Avril Shottley, North Hampton: "A great film. I thought that Cruise acted extremely well in this film, but the best actor was definitely Richard Roxburgh, by far! I recommend that anyone feeling bored or miserable should watch this film!" (26.Oct.04)
dir Brain DePalma
scr David Koepp, Robert Towne
with Tom Cruise, Emmanuelle Beart, Jon Voight, Jean Reno, Vanessa Redgrave, Henry Czerny, Ving Rhames, Kristin Scott-Thomas
release US 22.May.96,
96/US Paramount 1h50
An impossible task: Beart and Cruise
|V I N T A G E R E V I E W B Y R I C H C L I N E
Converting old TV shows into major motion pictures is all the rage right now ... in fact, I've lost track of how may have come out recently or are due in the next year. Whatever, the current blockbuster is Mission: Impossible, with a major pedigree: starring and produced by Cruise, directed by DePalma and with a script by Koepp and Towne. Naturally, expectations were high.
Fortunately, the film is thunderously enjoyable. As it races through its complicated plot, you barely have time to catch the details before it moves on to its next big set piece--a tricky espionage mission in Prague, an elaborate break-in at CIA HQ, a helicopter-train chase through the Chunnel. With all this action and technical wizardry, you don't really have time to notice that the plot makes no sense at all. And with the clues the script gives you, you couldn't make sense of it even if you had a pause button.
But then, that's hardly the point, is it? We only care that there are good guys (Cruise, in rough-and-ready heroic mode) and bad guys (ah, here it gets a bit hard to pin down). Scott-Thomas and Beart provide good atmosphere but little else as Cruise's fellow IMF agents. Czerny is quite creepy as the CIA chief. Rhames and Reno get decent characters to chew on, always keeping us wondering. Voight gives a revisionist spin on Jim Phelps (played by Peter Graves on TV)--he's a shadow of his focussed, cool-headed self. This will disturb fans of the series ... but at least Voight is a good enough actor to make the character his own. And Redgrave has a ball as a gleefully bad arms dealer--she's absolutely wonderful!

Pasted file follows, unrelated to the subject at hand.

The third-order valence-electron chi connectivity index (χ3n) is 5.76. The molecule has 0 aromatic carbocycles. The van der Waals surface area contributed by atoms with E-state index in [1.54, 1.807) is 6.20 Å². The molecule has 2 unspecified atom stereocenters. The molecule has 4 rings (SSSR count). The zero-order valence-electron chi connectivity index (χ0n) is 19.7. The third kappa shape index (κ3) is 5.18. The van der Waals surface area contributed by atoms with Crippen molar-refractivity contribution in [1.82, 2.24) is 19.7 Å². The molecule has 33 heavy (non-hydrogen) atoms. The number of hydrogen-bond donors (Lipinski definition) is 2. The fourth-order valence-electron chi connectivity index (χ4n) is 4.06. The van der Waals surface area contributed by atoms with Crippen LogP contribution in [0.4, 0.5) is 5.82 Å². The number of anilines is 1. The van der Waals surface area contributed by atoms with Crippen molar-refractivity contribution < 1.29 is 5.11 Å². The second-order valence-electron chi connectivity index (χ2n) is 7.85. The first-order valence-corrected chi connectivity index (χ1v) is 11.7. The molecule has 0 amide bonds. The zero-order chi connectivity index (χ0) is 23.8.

But we're not here to analyse character or plot. We're here for the adventure and intrigue, and DePalma certainly gives us that. His trademark sure-handed direction never lets us down, and his Hitchcockian colour scheme adds considerably to the tension and atmosphere. Danny Elfman's music is terrific, too ... and the adrenaline really gets going when the familiar strains of Lalo Schifrin's Mission: Impossible theme thunder into the background, signalling a shift into high gear. Fortunately, that happens quite a lot!
© 1996/2000 by Rich Cline, Shadows on the Wall